Three days before setting off on my 88 Temple journey on Shikoku Island. If you want to see and read more about this pilgrimage, type in “88 Temples” on your browser. Many links will appear. Particularly helpful is the one for the PBS documentary on the pilgrimage.
Why am I doing this walk? I have known about this walk for about five years. The catalyst for deciding to commit to the journey occurred in November 2017 when Sharon and I were on a bus leaving Koya-San, the temple complex founded by Gobo Daishi who is the patron of the pilgrimage, in Wakayama Prefecture. We met a 40 year old Australian policeman who had just completed the pilgrimage and his visit to Koya-san. I asked him, “What effect did this journey have on him?” He said that the pilgrimage “restored his faith in mankind.” About a week later, I said to Sharon that I wanted to make the pilgrimage starting in March 2019. I have planned to complete the pilgrimage in 60 days plus 10 (the extra 10 for days when I am tired, ill, or wanting to wander around an especially beautiful area). If all goes according to my general plan, I should complete the journey on 14 May, my father’s birthday.
I will then have 13 days in order to visit my maternal grandparents hometown, Yanai City, Yamaguchi-ken and perhaps other areas of Japan. My maternal grandmother left her village in 1915 and arrived at Seattle. She married my grandfather three days later. With her passport in hand, her marriage certificate, my mother’s birth certificate, my mother’s marriage certificate, and my birth certificate, I was able to secure my grandmother’s koseki, her entire family history from the Yanai City archives. My contact in Japan will have translated the koseki. She will give me that document when I arrive at her home. Sharon and I had a homestay with her on our last visit to Japan. With the koseki in hand, I will travel to Yanai City where a member of the city staff will take me to the address given on my grandmother’s 1915 passport. Who knows what physical structure if any will be on the site. Regardless, I will stand on the grounds where my grandmother lived and left when she came to America as a 22 year old woman.
The reasons for making this journey run deeper than the snap decision of December 2017. I have mentioned to some of you that I have only two regrets in my life: not learning Japanese, and declining to go on junior year abroad in 1968-69 to Waseda University in Tokyo. I often think about what my life would have been like if I gone to Japan at that time. What would I have become if I had chosen the other road as Frost wrote?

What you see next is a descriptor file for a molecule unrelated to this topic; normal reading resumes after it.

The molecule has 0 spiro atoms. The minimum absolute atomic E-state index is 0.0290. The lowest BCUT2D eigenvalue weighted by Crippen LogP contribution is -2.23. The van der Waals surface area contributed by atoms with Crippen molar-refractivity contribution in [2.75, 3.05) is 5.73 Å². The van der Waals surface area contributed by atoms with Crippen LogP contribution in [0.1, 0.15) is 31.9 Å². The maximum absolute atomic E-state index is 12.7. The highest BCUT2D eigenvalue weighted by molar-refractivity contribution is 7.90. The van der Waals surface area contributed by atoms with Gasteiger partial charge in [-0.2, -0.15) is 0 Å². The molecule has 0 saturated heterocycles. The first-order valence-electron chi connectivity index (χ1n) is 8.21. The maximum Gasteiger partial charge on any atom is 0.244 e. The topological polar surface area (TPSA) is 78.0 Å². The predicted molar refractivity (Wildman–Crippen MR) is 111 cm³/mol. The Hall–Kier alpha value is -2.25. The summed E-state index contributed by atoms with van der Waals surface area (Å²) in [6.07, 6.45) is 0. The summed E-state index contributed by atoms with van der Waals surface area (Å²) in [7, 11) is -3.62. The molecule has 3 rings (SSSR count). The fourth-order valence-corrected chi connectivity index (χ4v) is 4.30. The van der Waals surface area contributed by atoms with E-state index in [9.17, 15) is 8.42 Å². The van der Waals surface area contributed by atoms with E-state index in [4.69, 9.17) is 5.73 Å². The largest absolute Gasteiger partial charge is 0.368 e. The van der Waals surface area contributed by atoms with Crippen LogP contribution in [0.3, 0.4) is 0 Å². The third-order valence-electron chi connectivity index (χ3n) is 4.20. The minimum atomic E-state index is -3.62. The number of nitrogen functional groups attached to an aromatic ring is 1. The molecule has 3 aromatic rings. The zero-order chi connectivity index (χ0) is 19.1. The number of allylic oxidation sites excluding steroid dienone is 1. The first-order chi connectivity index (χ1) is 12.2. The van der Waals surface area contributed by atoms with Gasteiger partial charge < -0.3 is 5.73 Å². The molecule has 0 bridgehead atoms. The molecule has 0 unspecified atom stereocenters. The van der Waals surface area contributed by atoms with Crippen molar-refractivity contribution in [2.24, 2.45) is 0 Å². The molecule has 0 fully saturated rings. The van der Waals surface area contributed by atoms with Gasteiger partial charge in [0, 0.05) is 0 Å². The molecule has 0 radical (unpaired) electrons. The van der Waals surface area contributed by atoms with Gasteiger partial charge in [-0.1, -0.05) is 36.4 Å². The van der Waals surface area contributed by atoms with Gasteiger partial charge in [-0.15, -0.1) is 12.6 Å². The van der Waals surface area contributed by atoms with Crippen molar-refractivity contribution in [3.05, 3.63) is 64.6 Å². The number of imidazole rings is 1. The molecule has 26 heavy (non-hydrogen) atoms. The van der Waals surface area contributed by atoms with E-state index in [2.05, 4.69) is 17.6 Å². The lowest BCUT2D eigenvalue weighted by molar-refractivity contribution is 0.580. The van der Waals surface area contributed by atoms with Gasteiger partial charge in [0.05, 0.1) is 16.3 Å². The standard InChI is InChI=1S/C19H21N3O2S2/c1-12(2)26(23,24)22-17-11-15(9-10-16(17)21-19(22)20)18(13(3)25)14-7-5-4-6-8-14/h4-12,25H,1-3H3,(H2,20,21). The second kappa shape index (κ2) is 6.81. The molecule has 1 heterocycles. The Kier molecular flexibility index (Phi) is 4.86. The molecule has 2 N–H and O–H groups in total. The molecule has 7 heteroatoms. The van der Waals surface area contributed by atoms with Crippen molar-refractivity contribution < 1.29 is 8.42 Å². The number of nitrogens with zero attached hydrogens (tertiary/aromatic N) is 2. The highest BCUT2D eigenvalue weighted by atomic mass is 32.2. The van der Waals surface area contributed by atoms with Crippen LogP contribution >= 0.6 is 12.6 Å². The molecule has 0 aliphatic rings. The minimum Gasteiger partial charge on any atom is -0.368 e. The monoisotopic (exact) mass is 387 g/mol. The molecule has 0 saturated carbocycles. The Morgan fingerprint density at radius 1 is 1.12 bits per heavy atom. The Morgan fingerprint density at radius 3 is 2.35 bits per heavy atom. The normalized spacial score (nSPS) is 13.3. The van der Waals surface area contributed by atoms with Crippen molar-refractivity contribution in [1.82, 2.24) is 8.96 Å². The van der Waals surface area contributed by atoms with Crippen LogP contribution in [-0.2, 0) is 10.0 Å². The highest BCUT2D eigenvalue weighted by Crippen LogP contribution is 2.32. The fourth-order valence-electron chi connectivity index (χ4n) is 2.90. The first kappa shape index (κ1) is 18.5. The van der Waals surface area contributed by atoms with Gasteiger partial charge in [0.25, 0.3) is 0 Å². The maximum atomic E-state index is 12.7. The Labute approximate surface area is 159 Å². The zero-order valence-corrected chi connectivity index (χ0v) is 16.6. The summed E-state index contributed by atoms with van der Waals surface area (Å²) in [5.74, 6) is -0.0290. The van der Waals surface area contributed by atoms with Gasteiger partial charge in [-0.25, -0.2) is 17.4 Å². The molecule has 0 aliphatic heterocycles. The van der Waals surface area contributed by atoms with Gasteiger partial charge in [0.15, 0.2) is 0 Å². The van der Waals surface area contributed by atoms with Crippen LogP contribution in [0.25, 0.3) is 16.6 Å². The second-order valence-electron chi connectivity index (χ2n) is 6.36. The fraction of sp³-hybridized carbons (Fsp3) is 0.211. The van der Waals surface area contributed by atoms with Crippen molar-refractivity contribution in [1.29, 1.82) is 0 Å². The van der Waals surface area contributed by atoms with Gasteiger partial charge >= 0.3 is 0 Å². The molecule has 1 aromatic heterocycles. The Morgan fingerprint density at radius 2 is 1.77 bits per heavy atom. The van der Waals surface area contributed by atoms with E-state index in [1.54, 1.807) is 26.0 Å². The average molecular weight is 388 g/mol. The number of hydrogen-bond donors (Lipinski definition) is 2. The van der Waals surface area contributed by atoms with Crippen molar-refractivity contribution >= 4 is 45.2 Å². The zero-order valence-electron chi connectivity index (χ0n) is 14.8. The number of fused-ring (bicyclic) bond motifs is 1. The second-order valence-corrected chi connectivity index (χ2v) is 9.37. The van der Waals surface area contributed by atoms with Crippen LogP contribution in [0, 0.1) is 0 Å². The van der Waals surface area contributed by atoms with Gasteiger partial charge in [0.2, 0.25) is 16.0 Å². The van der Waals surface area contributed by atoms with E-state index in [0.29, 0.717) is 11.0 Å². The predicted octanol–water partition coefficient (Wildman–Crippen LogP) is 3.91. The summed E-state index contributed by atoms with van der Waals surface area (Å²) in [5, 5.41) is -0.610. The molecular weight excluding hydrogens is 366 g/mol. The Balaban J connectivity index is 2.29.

For years, I have felt awkward in knowing that I am Japanese by origin and looks yet not being comfortable to speak Japanese and to be around Japanese people. According to my mother, I spoke only Japanese until I was five. Then, regular American schooling ensued. My parents did send me to Japanese language school on Saturdays. I was a total failure. I wasn’t interested in learning the language; baseball and playing with friends were higher priorities. I must add though that the school served native Japanese speakers and thus those of us English speakers were literally placed at the back of the bus.
My first trip to Japan was in 2004; Sharon made the trip before me a month after 9/11. My Japanese was almost non-existent. I did discover that I could read most of the kata-kana and hiragana characters. We spent 12 of 14 days in Kyoto experiencing a city that has 20 World Heritage sites. Kyoto is Sharon’s favorite city in the world; it is my second favorite.
I returned a few years later to Tokyo as a member of a school accreditation team. Remember — my spoken Japanese was almost nil. The awkward moment came when the chair of team, who was white but who had spent over 30 years in Japan, explained in Japanese to the head of school, that I was an American, third generation (Sansei). The head of the school nodded with the universally known phrase, A-so desu after exhaling the sound, huh. It is hard to write out what that sound is but it is not honorific.
Then came my third trip in November 2017 and our encounter with the Australian policeman. Since then, several of you have seen me walking around Bethlehem. I have also walked to Coopersburg. Lehigh has been an excellent training grounds by providing uphill and downhill slopes as well as the seemingly endless steps to climb. While walking, I have listened to hours of Japanese lessons. I think that I have ascended from a toddler to perhaps a seven year old. I will need this Japanese when I walk through the mountains and villages of rural Shikoku. My favorite phrase is: oka-wari, meaning second helping. Preparing for this trip has been enriching and has helped me become more confident in order to talk with people whom I will meet.
The most important aspect of the journey will be how it will affect my views on life. I will not speculate about how I will answer the question that I posed to Australian policeman. I will let you know after the journey is finished and after a time of reflection.
I await Saturday with great anticipation.